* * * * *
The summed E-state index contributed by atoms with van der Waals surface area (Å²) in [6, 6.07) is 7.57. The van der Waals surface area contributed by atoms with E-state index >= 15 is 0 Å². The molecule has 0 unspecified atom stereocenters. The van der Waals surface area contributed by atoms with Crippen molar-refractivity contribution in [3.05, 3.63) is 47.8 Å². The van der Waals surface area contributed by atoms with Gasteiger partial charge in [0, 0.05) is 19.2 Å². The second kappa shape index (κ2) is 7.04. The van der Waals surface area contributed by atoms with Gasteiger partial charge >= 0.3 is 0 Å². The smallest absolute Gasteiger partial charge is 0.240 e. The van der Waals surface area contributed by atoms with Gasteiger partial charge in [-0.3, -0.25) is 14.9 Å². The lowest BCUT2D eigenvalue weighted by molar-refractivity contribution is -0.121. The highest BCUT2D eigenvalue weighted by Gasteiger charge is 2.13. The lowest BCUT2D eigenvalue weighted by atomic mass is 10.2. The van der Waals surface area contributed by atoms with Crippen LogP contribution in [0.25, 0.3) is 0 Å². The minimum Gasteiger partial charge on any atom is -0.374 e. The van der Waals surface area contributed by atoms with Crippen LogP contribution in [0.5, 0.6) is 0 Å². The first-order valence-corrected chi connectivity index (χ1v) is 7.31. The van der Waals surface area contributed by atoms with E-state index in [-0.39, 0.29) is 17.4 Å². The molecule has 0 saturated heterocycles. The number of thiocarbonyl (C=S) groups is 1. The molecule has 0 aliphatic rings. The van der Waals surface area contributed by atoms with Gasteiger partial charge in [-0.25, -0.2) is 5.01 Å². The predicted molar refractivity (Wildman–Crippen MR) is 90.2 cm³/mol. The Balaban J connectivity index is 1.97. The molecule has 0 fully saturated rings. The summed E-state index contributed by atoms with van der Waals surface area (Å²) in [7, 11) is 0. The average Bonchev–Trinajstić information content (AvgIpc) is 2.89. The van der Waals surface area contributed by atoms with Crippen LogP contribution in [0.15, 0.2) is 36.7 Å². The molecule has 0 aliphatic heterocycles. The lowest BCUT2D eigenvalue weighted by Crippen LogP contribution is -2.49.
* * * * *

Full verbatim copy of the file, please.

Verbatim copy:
The summed E-state index contributed by atoms with van der Waals surface area (Å²) in [6, 6.07) is 7.57. The van der Waals surface area contributed by atoms with E-state index >= 15 is 0 Å². The molecule has 0 unspecified atom stereocenters. The van der Waals surface area contributed by atoms with Crippen molar-refractivity contribution in [3.05, 3.63) is 47.8 Å². The van der Waals surface area contributed by atoms with Gasteiger partial charge in [0, 0.05) is 19.2 Å². The second kappa shape index (κ2) is 7.04. The van der Waals surface area contributed by atoms with Gasteiger partial charge >= 0.3 is 0 Å². The smallest absolute Gasteiger partial charge is 0.240 e. The van der Waals surface area contributed by atoms with Gasteiger partial charge in [-0.3, -0.25) is 14.9 Å². The lowest BCUT2D eigenvalue weighted by molar-refractivity contribution is -0.121. The highest BCUT2D eigenvalue weighted by Gasteiger charge is 2.13. The lowest BCUT2D eigenvalue weighted by atomic mass is 10.2. The van der Waals surface area contributed by atoms with Crippen LogP contribution in [0.25, 0.3) is 0 Å². The minimum Gasteiger partial charge on any atom is -0.374 e. The van der Waals surface area contributed by atoms with Crippen LogP contribution in [0.5, 0.6) is 0 Å². The first-order valence-corrected chi connectivity index (χ1v) is 7.31. The van der Waals surface area contributed by atoms with E-state index in [-0.39, 0.29) is 17.4 Å². The molecule has 0 saturated heterocycles. The number of thiocarbonyl (C=S) groups is 1. The molecule has 0 aliphatic rings. The van der Waals surface area contributed by atoms with Gasteiger partial charge in [-0.25, -0.2) is 5.01 Å². The predicted molar refractivity (Wildman–Crippen MR) is 90.2 cm³/mol. The Balaban J connectivity index is 1.97. The molecule has 0 fully saturated rings. The summed E-state index contributed by atoms with van der Waals surface area (Å²) in [7, 11) is 0. The average Bonchev–Trinajstić information content (AvgIpc) is 2.89. The van der Waals surface area contributed by atoms with Crippen LogP contribution in [0.15, 0.2) is 36.7 Å². The molecule has 0 aliphatic heterocycles. The lowest BCUT2D eigenvalue weighted by Crippen LogP contribution is -2.49.